Lecture 2 - Symbolic quantum mechanics using SymPsi - Two-level systems

Author: J. R. Johansson ([email protected]), http://jrjohansson.github.io.

Status: Preliminary (work in progress)

This notebook is part of a series of IPython notebooks on symbolic quantum mechanics computations using SymPy and SymPsi. SymPsi is an experimental fork and extension of the sympy.physics.quantum module in SymPy. The latest version of this notebook is available at http://github.com/jrjohansson/sympy-quantum-notebooks, and the other notebooks in this lecture series are also indexed at http://jrjohansson.github.io.

Requirements: A recent version of SymPy and the latest development version of SymPsi is required to execute this notebook. Instructions for how to install SymPsi is available here.

Disclaimer: The SymPsi module is still under active development and may change in behavior without notice, and the intention is to move some of its features to sympy.physics.quantum when they matured and have been tested. However, these notebooks will be kept up-to-date the latest versions of SymPy and SymPsi.

Setup modules

In [1]:
from sympy import *
init_printing()
In [2]:
from sympsi import *
from sympsi.pauli import *

Introduction: Hamiltonian and Pauli matrices

One of the simplest possible quantum system is the two-level system, such as a spin-$1/2$, or an atom or artificial-atom (nano-device) with (effectively) only two quantum states.

The Hamiltonian for a two-level quantum system is conveniently written in terms of the Pauli matrices $\sigma_x$, $\sigma_y$ and $\sigma_z$, and their annihilation and creation operators $\sigma_-$ and $\sigma_+$. In terms of these operators we can write the Hamiltonian on the form:

$$ H = -\frac{1}{2}\Delta\sigma_x - \frac{1}{2}\epsilon\sigma_z $$

where $\epsilon$ is the bare energy splitting and $\Delta$ is the tunneling rate between the two states of the two-level system.

In SymPy we can represent this Hamiltonian as:

In [3]:
theta, t = symbols("theta, t")
eps, Delta, Omega = symbols("epsilon, Delta, Omega", positive=True)
Hsym = symbols("H")
In [4]:
sx, sy, sz = SigmaX(), SigmaY(), SigmaZ()
In [5]:
H = -eps/2 * sz - Delta/2 * sx

Eq(Hsym, H)
Out[5]:
$$H = - \frac{\Delta {\sigma_x}}{2} - \frac{\epsilon {\sigma_z}}{2}$$

Instantaneous eigenbasis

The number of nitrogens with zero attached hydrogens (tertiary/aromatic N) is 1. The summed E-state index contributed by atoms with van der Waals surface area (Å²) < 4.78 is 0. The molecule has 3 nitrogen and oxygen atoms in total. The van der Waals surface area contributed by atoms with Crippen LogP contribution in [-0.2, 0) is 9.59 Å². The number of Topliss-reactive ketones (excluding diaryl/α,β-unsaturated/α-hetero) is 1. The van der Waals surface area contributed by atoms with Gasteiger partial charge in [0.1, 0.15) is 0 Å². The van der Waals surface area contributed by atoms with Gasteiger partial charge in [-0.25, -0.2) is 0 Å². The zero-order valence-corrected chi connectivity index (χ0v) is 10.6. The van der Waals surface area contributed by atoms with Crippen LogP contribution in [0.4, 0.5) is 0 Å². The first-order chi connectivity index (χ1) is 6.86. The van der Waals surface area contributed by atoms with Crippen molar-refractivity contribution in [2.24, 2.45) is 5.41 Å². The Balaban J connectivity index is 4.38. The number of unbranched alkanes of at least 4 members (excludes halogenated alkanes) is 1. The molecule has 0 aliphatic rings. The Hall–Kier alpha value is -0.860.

Is often convenient to perform basis transformation that simplifies the Hamiltonian. For example, we can transform the Hamiltonian to the eigenbasis (where the Hamiltonian is diagonal, that is only containing a $\sigma_z$ term) by applying the unitary tranformation:

In [6]:
U = exp(I * theta/2 * sy); U
Out[6]:
$$e^{\frac{i \theta}{2} {\sigma_y}}$$

This unitary tranformation transforms the operators in the Hamiltonian according to these well-known relations:

In [7]:
hamiltonian_transformation(U, sx)
Out[7]:
$$\sin{\left (\theta \right )} {\sigma_z} + \cos{\left (\theta \right )} {\sigma_x}$$
In [8]:
hamiltonian_transformation(U, sz)
Out[8]:
$$- \sin{\left (\theta \right )} {\sigma_x} + \cos{\left (\theta \right )} {\sigma_z}$$

so the Hamiltonian after this transformation takes the form

In [9]:
H1 = hamiltonian_transformation(U, H)

H1
Out[9]:
$$- \frac{\Delta}{2} \left(\sin{\left (\theta \right )} {\sigma_z} + \cos{\left (\theta \right )} {\sigma_x}\right) - \frac{\epsilon}{2} \left(- \sin{\left (\theta \right )} {\sigma_x} + \cos{\left (\theta \right )} {\sigma_z}\right)$$
In [10]:
H2 = collect(H1.expand(), (sx, sz))

H2
Out[10]:
$$\left(- \frac{\Delta}{2} \sin{\left (\theta \right )} - \frac{\epsilon}{2} \cos{\left (\theta \right )}\right) {\sigma_z} + \left(- \frac{\Delta}{2} \cos{\left (\theta \right )} + \frac{\epsilon}{2} \sin{\left (\theta \right )}\right) {\sigma_x}$$

In the eigenbasis we require the coefficient of $\sigma_x$ to be zero, so we have the condition:

In [11]:
c, o = split_coeff_operator(H2.args[0])

Eq(c, 0)
Out[11]:
$$- \frac{\Delta}{2} \cos{\left (\theta \right )} + \frac{\epsilon}{2} \sin{\left (\theta \right )} = 0$$

with the solution

In [12]:
Eq(tan(theta), Delta/eps)
Out[12]:
$$\tan{\left (\theta \right )} = \frac{\Delta}{\epsilon}$$

Substituting this into the Hamiltonian results in

In [13]:
H3 = simplify(H2.subs(theta, atan(Delta/eps)))

H3
Out[13]:
$$- \frac{{\sigma_z}}{2} \sqrt{\Delta^{2} + \epsilon^{2}}$$

Now introduce $\Omega = \sqrt{\Delta^2 + \epsilon^2}$, which is the eigenenergies of the two-level system:

In [14]:
H3.subs(Delta, sqrt(Omega ** 2 - eps ** 2))
Out[14]:
$$- \frac{\Omega {\sigma_z}}{2}$$

In summary, to reach this basis, we have transformed $\sigma_x$ and $\sigma_z$ as:

In [15]:
hamiltonian_transformation(U, sx)
Out[15]:
$$\sin{\left (\theta \right )} {\sigma_z} + \cos{\left (\theta \right )} {\sigma_x}$$
In [16]:
hamiltonian_transformation(U, sz)
Out[16]:
$$- \sin{\left (\theta \right )} {\sigma_x} + \cos{\left (\theta \right )} {\sigma_z}$$

and chosen $\theta = \arctan(\Delta/\epsilon)$.

Versions

In [17]:
%reload_ext version_information

%version_information sympy, sympsi
Out[17]:
SoftwareVersion
Python3.4.1 (default, Sep 20 2014, 19:44:17) [GCC 4.2.1 Compatible Apple LLVM 5.1 (clang-503.0.40)]
IPython2.3.0
OSDarwin 13.4.0 x86_64 i386 64bit
sympy0.7.5-git
sympsi0.1.0.dev-0c6e514
Thu Oct 09 15:23:41 2014 JST